Ecopsychology Resources, by Corinna 

I Go To The River To Pray

June 13, 2018

Last year, I was taught oosimch, a sacred bathing ritual, by Kauxaht (Daniel Blackstone) of the Saxoa and Mowachat/Muchalt People. Daniel generously gave me permission to teach it to others. The basic form is to go to the river, remove clothes, and submerge 4 times, once in each direction, during which prayers are made for men, for women, for our other than human relations, and for ourselves. After each dip, cedar is used as a brush off. One of things Daniel said was that there can be no wrong way to oosimch, only wrong intention, from which a spiritual event can not take place. He also taught me that the ritual is meant to evolve and change given the need and context. In this way the ceremony does not become rote and remains alive.

On a more humorous note, when I asked Daniel what to do when the water is freezing, he said, “Pray harder.” There are days late fall through early summer when I pray real hard and real fast. During these cold weather times my prayers consist mostly of cries, gasps, yelps, and a little opera sounding song but always end in laughter and a big smile. This kind of prayer is no less sacred than a longer one filled with eloquent words.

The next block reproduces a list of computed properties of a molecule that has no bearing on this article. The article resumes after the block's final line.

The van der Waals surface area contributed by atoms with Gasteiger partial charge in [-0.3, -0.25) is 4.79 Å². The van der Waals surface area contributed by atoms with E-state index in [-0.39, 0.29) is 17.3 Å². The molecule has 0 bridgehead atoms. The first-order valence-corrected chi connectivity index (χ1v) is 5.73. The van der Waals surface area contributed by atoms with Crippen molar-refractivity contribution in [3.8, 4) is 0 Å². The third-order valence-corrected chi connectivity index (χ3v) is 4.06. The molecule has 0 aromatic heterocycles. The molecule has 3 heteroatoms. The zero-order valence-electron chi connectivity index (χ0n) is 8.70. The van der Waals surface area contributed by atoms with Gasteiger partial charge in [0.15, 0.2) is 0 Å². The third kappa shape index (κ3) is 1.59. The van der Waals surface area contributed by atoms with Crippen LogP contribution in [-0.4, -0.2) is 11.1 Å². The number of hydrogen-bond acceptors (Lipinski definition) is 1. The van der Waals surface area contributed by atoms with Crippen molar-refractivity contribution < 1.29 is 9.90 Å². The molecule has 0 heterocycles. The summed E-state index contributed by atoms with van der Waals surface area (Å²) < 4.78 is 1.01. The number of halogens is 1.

Earlier this month, I went to the river to pray and posted a reflection on Facebook. Here's what I wrote:

I go to the river to pray. Vulnerable and naked my body senses the wild, cold, water. “Too cold,” I say. “Pray harder,” I remind myself. “Surrender.” With one breath I cross the threshold, submerge, and pause just long enough in the quiet to notice how radiantly the water sparkles in the brilliant sunshine. I emerge, and exclaim, “I am alive!” Wild, happy, and radiantly sparkling, I return home.

As a result of this post, my mom asked me a question that got me thinking. She asked who I prayed to and whether God was included? When I host people at Ravenwood, I stand side by side with friends who are praying to God, to the Universe, to the Great Spirit, to the Ancestors and Future Generations, to Our Other Than Human Relations, to Nature Spirits, and more. I realize I have come to a place in my life where to whom people pray is of no difference. The act of praying is sacred and needed; that is all that matters.

My relationship with prayer hasn’t always been comfortable. Up until a few years ago I hesitated to use the word. I know now that this was because I was most familiar with prayer within the context of my childhood experience with Catholicism. As an adult, I needed to learn what prayer genuinely meant to me and how to authentically pray.